TN 24 (01-17)

GN 02250.303 Subsequent Waiver Request Denial (Res Judicata) Title II

A. Background of res judicata

Res judicata is the rule that once an issue is decided, it does not require SSA to decide on it again. If the “at fault” determination, in the previously denied waiver request is correct, and a beneficiary, or his/her representative, files subsequent waiver requests for the same overpayment, raising no new issues, and providing no new facts or material evidence, we will apply res judicata.

B. When a new waiver determination is not necessary

When applying res judicata to a waiver request, consider the fact that we base overpayment waiver decisions on a beneficiary’s circumstances prior to a waiver determination. You must refer to those same circumstances when you decide if you are going to make a new waiver determination or apply res judicata to a subsequent waiver request. A new waiver determination is not necessary if:

  • The “at fault” determination in the previously denied waiver request agrees with your findings;

  • The requester presents no new issue(s), fact(s), or evidence to reopen and revise the prior determination; or

  • Reopening is not possible under the rules of administrative finality.

NOTE: See GN 02250.385.A for more information on administrative finality.

C. Procedures for applying res judicata to a subsequent Title II waiver request

1. Res judicata applies

If the liable beneficiary or his/her representative files a subsequent waiver request for the same overpayment without providing new and material facts or evidence, deny the request based on res judicata without making a new determination.

  • Notify the beneficiary that the denial decision on the prior waiver request still applies. Use the Document Processing System (DPS) notice, Res Judicata Overpayment Waiver Denial. The notice is located in the DPS General folder.

  • Document your decision on the Remarks (RMRK) screen in the Debt Management System (DMS).

  • After you have issued a res judicata decision on a subsequent overpayment waiver request, the beneficiary or representative may file an appeal. Appeal rights up to an Appeals Council review are limited to whether the issue is the same as that raised in the previous determination.

  • For instructions regarding the reconsideration request, see GN 02250.380.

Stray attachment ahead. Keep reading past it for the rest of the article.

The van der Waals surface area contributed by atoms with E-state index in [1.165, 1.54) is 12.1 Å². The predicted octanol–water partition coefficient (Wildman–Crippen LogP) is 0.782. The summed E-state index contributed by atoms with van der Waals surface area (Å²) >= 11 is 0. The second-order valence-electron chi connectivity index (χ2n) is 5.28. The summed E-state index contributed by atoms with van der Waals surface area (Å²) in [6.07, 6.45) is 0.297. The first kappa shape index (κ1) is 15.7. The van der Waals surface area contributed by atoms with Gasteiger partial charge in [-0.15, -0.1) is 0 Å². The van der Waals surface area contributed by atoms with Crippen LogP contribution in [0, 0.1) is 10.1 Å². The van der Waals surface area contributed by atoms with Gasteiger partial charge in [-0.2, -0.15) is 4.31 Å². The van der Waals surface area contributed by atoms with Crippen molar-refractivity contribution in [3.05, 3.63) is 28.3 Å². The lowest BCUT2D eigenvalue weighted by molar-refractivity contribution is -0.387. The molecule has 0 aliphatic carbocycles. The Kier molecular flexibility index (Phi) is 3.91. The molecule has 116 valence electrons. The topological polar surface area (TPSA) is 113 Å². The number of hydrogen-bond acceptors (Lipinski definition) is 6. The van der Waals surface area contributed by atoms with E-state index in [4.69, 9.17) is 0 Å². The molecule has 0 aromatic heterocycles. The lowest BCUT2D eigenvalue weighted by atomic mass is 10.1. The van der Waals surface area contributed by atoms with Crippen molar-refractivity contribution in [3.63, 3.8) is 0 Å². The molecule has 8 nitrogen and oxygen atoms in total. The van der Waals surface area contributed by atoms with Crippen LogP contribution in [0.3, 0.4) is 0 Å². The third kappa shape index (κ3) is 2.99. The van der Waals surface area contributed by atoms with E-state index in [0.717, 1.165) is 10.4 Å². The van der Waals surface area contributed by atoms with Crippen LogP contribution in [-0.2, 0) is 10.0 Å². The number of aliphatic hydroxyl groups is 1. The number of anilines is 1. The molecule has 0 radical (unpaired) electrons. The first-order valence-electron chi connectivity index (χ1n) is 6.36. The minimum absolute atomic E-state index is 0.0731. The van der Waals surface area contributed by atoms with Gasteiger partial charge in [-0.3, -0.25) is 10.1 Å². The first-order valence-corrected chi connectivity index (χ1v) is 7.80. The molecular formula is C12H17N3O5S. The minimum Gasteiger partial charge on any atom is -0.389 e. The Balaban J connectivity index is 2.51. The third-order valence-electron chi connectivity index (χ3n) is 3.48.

2. Res judicata does not apply

If the liable beneficiary or his/her representative files a subsequent waiver request for the same overpayment with new and material evidence, res judicata does not apply. Make a determination on the new waiver request in the usual manner, adhering to the rules for reopening final determinations. For policy on reopening of a prior waiver determination, see GN 02250.385 and GN 04001.010 through GN 04001.090. For basic waiver instructions, see GN 02201.021 for field office (FO) staff and GN 02201.023 for payment center (PC) staff.

D. Documenting the subsequent denial to the waiver request

Denial of waiver under res judicata

  1. Input the waiver denial using the DRWD screen in DMS (see MS DMS 006.004).

  2. Annotate the DMS RMRK screen to document the waiver denial based on res judicata (See MS DMS 009.003).

E. Examples when res judicata applies and does not apply

1. When res judicata applies

In January 2015, Paula Nichols requested waiver of recovery for her $2,500.00 overpayment. We denied the waiver request because we determined that Paula was at fault in causing the overpayment. Instead of filing an appeal, Paula files a subsequent waiver request on the same overpayment decision without providing new issue(s), fact(s), or evidence. Since Paula submitted no new or material evidence, we deny the waiver based on res judicata. Paula retains the right to appeal only whether the issues and facts are the same as those in the previous waiver request.

2. When res judicata does not apply

Using the example above, if Paula submits new issue(s), fact(s), or evidence when filing a subsequent waiver request, we would not apply res judicata. Instead, we would need to decide if we should make a new waiver determination based on new material